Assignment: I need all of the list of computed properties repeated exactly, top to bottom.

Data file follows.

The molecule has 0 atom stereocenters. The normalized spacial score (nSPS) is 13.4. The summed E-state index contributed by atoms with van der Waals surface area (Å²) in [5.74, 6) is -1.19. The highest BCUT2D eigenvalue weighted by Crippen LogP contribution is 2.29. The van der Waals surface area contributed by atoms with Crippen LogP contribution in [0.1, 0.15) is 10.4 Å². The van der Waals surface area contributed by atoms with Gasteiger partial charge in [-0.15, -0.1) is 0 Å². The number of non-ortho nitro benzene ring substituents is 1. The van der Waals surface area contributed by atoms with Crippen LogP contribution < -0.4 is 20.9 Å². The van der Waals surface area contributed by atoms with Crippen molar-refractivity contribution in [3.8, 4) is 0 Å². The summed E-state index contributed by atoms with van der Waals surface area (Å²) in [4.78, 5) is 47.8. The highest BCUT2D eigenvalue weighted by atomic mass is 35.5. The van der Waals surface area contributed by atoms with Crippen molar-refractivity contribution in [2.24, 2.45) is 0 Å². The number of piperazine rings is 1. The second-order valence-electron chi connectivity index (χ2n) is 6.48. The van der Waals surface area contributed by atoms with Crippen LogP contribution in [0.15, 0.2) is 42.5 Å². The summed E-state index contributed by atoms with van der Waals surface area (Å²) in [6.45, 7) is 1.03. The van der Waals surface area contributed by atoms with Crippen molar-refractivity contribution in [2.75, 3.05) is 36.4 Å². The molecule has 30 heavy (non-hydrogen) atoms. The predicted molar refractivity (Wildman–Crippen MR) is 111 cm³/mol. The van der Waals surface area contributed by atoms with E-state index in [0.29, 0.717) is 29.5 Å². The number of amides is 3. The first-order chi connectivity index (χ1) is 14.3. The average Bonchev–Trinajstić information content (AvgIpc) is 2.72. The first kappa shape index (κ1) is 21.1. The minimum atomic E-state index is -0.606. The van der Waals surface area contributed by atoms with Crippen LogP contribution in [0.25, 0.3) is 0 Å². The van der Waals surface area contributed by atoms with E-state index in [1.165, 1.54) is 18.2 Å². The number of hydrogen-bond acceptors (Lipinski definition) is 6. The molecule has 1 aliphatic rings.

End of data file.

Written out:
The molecule has 0 atom stereocenters. The normalized spacial score (nSPS) is 13.4. The summed E-state index contributed by atoms with van der Waals surface area (Å²) in [5.74, 6) is -1.19. The highest BCUT2D eigenvalue weighted by Crippen LogP contribution is 2.29. The van der Waals surface area contributed by atoms with Crippen LogP contribution in [0.1, 0.15) is 10.4 Å². The van der Waals surface area contributed by atoms with Gasteiger partial charge in [-0.15, -0.1) is 0 Å². The number of non-ortho nitro benzene ring substituents is 1. The van der Waals surface area contributed by atoms with Crippen LogP contribution < -0.4 is 20.9 Å². The van der Waals surface area contributed by atoms with Crippen molar-refractivity contribution in [3.8, 4) is 0 Å². The summed E-state index contributed by atoms with van der Waals surface area (Å²) in [4.78, 5) is 47.8. The highest BCUT2D eigenvalue weighted by atomic mass is 35.5. The van der Waals surface area contributed by atoms with Crippen molar-refractivity contribution in [2.24, 2.45) is 0 Å². The number of piperazine rings is 1. The second-order valence-electron chi connectivity index (χ2n) is 6.48. The van der Waals surface area contributed by atoms with Crippen LogP contribution in [0.15, 0.2) is 42.5 Å². The summed E-state index contributed by atoms with van der Waals surface area (Å²) in [6.45, 7) is 1.03. The van der Waals surface area contributed by atoms with Crippen molar-refractivity contribution in [2.75, 3.05) is 36.4 Å². The molecule has 30 heavy (non-hydrogen) atoms. The predicted molar refractivity (Wildman–Crippen MR) is 111 cm³/mol. The van der Waals surface area contributed by atoms with E-state index in [0.29, 0.717) is 29.5 Å². The number of amides is 3. The first-order chi connectivity index (χ1) is 14.3. The average Bonchev–Trinajstić information content (AvgIpc) is 2.72. The first kappa shape index (κ1) is 21.1. The minimum atomic E-state index is -0.606. The van der Waals surface area contributed by atoms with Crippen LogP contribution in [0.25, 0.3) is 0 Å². The van der Waals surface area contributed by atoms with E-state index in [1.165, 1.54) is 18.2 Å². The number of hydrogen-bond acceptors (Lipinski definition) is 6. The molecule has 1 aliphatic rings.